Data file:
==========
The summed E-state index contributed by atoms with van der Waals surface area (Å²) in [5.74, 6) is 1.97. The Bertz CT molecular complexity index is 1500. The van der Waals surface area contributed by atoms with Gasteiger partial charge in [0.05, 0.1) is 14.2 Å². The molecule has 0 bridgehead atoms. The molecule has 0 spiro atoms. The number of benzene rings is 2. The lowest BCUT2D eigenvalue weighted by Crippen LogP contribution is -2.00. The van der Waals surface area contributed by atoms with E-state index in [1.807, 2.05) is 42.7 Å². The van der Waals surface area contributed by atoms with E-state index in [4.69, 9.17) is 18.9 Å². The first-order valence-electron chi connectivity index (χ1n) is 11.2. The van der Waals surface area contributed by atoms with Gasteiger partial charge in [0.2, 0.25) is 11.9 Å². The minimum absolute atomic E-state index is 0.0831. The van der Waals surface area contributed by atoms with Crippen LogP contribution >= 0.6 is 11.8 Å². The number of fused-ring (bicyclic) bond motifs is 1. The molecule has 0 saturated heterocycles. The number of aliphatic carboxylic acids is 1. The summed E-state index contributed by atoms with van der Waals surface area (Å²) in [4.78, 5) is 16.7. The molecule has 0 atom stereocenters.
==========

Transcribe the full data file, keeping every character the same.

The summed E-state index contributed by atoms with van der Waals surface area (Å²) in [5.74, 6) is 1.97. The Bertz CT molecular complexity index is 1500. The van der Waals surface area contributed by atoms with Gasteiger partial charge in [0.05, 0.1) is 14.2 Å². The molecule has 0 bridgehead atoms. The molecule has 0 spiro atoms. The number of benzene rings is 2. The lowest BCUT2D eigenvalue weighted by Crippen LogP contribution is -2.00. The van der Waals surface area contributed by atoms with E-state index in [1.807, 2.05) is 42.7 Å². The van der Waals surface area contributed by atoms with E-state index in [4.69, 9.17) is 18.9 Å². The first-order valence-electron chi connectivity index (χ1n) is 11.2. The van der Waals surface area contributed by atoms with Gasteiger partial charge in [0.2, 0.25) is 11.9 Å². The minimum absolute atomic E-state index is 0.0831. The van der Waals surface area contributed by atoms with Crippen LogP contribution >= 0.6 is 11.8 Å². The number of fused-ring (bicyclic) bond motifs is 1. The molecule has 0 saturated heterocycles. The number of aliphatic carboxylic acids is 1. The summed E-state index contributed by atoms with van der Waals surface area (Å²) in [4.78, 5) is 16.7. The molecule has 0 atom stereocenters.